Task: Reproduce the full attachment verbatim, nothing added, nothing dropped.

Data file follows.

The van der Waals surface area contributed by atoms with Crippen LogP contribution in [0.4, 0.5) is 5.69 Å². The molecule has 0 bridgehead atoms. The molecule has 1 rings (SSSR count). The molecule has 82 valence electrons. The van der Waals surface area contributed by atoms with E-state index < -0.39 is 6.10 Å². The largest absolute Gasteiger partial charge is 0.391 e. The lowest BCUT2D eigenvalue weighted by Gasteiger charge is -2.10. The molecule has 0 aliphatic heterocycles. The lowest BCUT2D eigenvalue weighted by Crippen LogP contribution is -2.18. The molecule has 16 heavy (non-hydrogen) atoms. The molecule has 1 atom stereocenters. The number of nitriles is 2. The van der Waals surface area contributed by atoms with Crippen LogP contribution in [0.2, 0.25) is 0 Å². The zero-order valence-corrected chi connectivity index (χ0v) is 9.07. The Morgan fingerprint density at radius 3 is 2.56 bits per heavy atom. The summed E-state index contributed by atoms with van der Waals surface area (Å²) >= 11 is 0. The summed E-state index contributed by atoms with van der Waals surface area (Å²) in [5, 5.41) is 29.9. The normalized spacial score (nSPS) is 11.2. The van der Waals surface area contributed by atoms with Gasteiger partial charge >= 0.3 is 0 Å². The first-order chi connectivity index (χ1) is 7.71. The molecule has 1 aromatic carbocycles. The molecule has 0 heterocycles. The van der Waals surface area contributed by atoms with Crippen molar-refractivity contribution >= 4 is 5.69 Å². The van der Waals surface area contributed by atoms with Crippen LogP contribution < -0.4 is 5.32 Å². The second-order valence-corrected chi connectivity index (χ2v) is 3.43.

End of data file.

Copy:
The van der Waals surface area contributed by atoms with Crippen LogP contribution in [0.4, 0.5) is 5.69 Å². The molecule has 0 bridgehead atoms. The molecule has 1 rings (SSSR count). The molecule has 82 valence electrons. The van der Waals surface area contributed by atoms with E-state index < -0.39 is 6.10 Å². The largest absolute Gasteiger partial charge is 0.391 e. The lowest BCUT2D eigenvalue weighted by Gasteiger charge is -2.10. The molecule has 0 aliphatic heterocycles. The lowest BCUT2D eigenvalue weighted by Crippen LogP contribution is -2.18. The molecule has 16 heavy (non-hydrogen) atoms. The molecule has 1 atom stereocenters. The number of nitriles is 2. The van der Waals surface area contributed by atoms with Crippen LogP contribution in [0.2, 0.25) is 0 Å². The zero-order valence-corrected chi connectivity index (χ0v) is 9.07. The Morgan fingerprint density at radius 3 is 2.56 bits per heavy atom. The summed E-state index contributed by atoms with van der Waals surface area (Å²) >= 11 is 0. The summed E-state index contributed by atoms with van der Waals surface area (Å²) in [5, 5.41) is 29.9. The normalized spacial score (nSPS) is 11.2. The van der Waals surface area contributed by atoms with Gasteiger partial charge >= 0.3 is 0 Å². The first-order chi connectivity index (χ1) is 7.71. The molecule has 1 aromatic carbocycles. The molecule has 0 heterocycles. The van der Waals surface area contributed by atoms with Crippen molar-refractivity contribution >= 4 is 5.69 Å². The van der Waals surface area contributed by atoms with Crippen LogP contribution < -0.4 is 5.32 Å². The second-order valence-corrected chi connectivity index (χ2v) is 3.43.